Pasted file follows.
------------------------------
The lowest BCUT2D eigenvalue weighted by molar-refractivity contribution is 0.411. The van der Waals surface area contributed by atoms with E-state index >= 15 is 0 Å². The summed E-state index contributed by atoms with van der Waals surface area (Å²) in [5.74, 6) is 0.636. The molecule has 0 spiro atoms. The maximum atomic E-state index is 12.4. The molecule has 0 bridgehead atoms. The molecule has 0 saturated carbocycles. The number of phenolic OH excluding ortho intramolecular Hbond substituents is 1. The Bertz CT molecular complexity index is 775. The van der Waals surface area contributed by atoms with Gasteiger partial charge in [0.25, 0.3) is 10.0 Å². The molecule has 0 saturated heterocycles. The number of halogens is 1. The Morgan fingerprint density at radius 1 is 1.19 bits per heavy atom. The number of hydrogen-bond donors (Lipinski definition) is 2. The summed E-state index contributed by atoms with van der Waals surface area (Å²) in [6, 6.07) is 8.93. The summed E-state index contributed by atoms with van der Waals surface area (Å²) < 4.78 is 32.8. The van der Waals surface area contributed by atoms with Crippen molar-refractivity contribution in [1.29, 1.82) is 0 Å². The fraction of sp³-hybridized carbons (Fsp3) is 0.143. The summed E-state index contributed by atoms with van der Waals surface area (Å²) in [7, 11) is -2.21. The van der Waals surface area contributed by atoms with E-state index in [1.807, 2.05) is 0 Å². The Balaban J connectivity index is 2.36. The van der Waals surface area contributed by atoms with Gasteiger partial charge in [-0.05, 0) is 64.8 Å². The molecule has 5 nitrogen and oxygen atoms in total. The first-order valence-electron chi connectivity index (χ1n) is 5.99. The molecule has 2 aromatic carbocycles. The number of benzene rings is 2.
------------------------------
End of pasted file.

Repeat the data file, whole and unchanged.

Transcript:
The lowest BCUT2D eigenvalue weighted by molar-refractivity contribution is 0.411. The van der Waals surface area contributed by atoms with E-state index >= 15 is 0 Å². The summed E-state index contributed by atoms with van der Waals surface area (Å²) in [5.74, 6) is 0.636. The molecule has 0 spiro atoms. The maximum atomic E-state index is 12.4. The molecule has 0 bridgehead atoms. The molecule has 0 saturated carbocycles. The number of phenolic OH excluding ortho intramolecular Hbond substituents is 1. The Bertz CT molecular complexity index is 775. The van der Waals surface area contributed by atoms with Gasteiger partial charge in [0.25, 0.3) is 10.0 Å². The molecule has 0 saturated heterocycles. The number of halogens is 1. The Morgan fingerprint density at radius 1 is 1.19 bits per heavy atom. The number of hydrogen-bond donors (Lipinski definition) is 2. The summed E-state index contributed by atoms with van der Waals surface area (Å²) in [6, 6.07) is 8.93. The summed E-state index contributed by atoms with van der Waals surface area (Å²) < 4.78 is 32.8. The van der Waals surface area contributed by atoms with Crippen molar-refractivity contribution in [1.29, 1.82) is 0 Å². The fraction of sp³-hybridized carbons (Fsp3) is 0.143. The summed E-state index contributed by atoms with van der Waals surface area (Å²) in [7, 11) is -2.21. The van der Waals surface area contributed by atoms with E-state index in [1.807, 2.05) is 0 Å². The Balaban J connectivity index is 2.36. The van der Waals surface area contributed by atoms with Gasteiger partial charge in [-0.05, 0) is 64.8 Å². The molecule has 5 nitrogen and oxygen atoms in total. The first-order valence-electron chi connectivity index (χ1n) is 5.99. The molecule has 2 aromatic carbocycles. The number of benzene rings is 2.